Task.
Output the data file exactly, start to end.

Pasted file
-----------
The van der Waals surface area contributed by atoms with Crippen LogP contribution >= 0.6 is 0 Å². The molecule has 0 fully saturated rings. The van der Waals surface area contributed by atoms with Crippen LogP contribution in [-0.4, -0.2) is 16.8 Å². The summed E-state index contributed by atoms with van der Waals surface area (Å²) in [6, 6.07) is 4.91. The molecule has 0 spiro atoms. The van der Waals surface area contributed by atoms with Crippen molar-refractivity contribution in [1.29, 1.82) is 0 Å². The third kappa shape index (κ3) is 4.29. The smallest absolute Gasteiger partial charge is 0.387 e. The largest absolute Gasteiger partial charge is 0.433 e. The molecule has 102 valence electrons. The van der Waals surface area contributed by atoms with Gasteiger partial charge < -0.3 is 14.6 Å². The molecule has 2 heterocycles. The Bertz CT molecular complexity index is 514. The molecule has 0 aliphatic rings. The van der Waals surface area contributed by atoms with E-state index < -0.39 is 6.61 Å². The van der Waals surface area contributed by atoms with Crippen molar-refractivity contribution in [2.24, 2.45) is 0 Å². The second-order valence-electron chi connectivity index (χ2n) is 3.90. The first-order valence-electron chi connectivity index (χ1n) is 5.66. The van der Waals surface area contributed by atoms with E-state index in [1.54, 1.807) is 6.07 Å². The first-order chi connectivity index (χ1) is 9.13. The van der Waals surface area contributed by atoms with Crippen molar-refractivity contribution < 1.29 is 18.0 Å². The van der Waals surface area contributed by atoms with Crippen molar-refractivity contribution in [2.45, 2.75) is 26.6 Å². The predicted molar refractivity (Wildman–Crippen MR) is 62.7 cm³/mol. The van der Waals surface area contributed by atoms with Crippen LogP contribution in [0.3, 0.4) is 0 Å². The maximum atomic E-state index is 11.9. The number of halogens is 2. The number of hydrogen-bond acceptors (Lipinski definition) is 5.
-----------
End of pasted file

The van der Waals surface area contributed by atoms with Crippen LogP contribution >= 0.6 is 0 Å². The molecule has 0 fully saturated rings. The van der Waals surface area contributed by atoms with Crippen LogP contribution in [-0.4, -0.2) is 16.8 Å². The summed E-state index contributed by atoms with van der Waals surface area (Å²) in [6, 6.07) is 4.91. The molecule has 0 spiro atoms. The van der Waals surface area contributed by atoms with Crippen molar-refractivity contribution in [1.29, 1.82) is 0 Å². The third kappa shape index (κ3) is 4.29. The smallest absolute Gasteiger partial charge is 0.387 e. The largest absolute Gasteiger partial charge is 0.433 e. The molecule has 102 valence electrons. The van der Waals surface area contributed by atoms with Gasteiger partial charge < -0.3 is 14.6 Å². The molecule has 2 heterocycles. The Bertz CT molecular complexity index is 514. The molecule has 0 aliphatic rings. The van der Waals surface area contributed by atoms with E-state index < -0.39 is 6.61 Å². The van der Waals surface area contributed by atoms with Crippen molar-refractivity contribution in [2.24, 2.45) is 0 Å². The second-order valence-electron chi connectivity index (χ2n) is 3.90. The first-order valence-electron chi connectivity index (χ1n) is 5.66. The van der Waals surface area contributed by atoms with E-state index in [1.54, 1.807) is 6.07 Å². The first-order chi connectivity index (χ1) is 9.13. The van der Waals surface area contributed by atoms with Crippen molar-refractivity contribution < 1.29 is 18.0 Å². The van der Waals surface area contributed by atoms with Crippen molar-refractivity contribution in [2.45, 2.75) is 26.6 Å². The predicted molar refractivity (Wildman–Crippen MR) is 62.7 cm³/mol. The van der Waals surface area contributed by atoms with Crippen LogP contribution in [0.3, 0.4) is 0 Å². The maximum atomic E-state index is 11.9. The number of halogens is 2. The number of hydrogen-bond acceptors (Lipinski definition) is 5.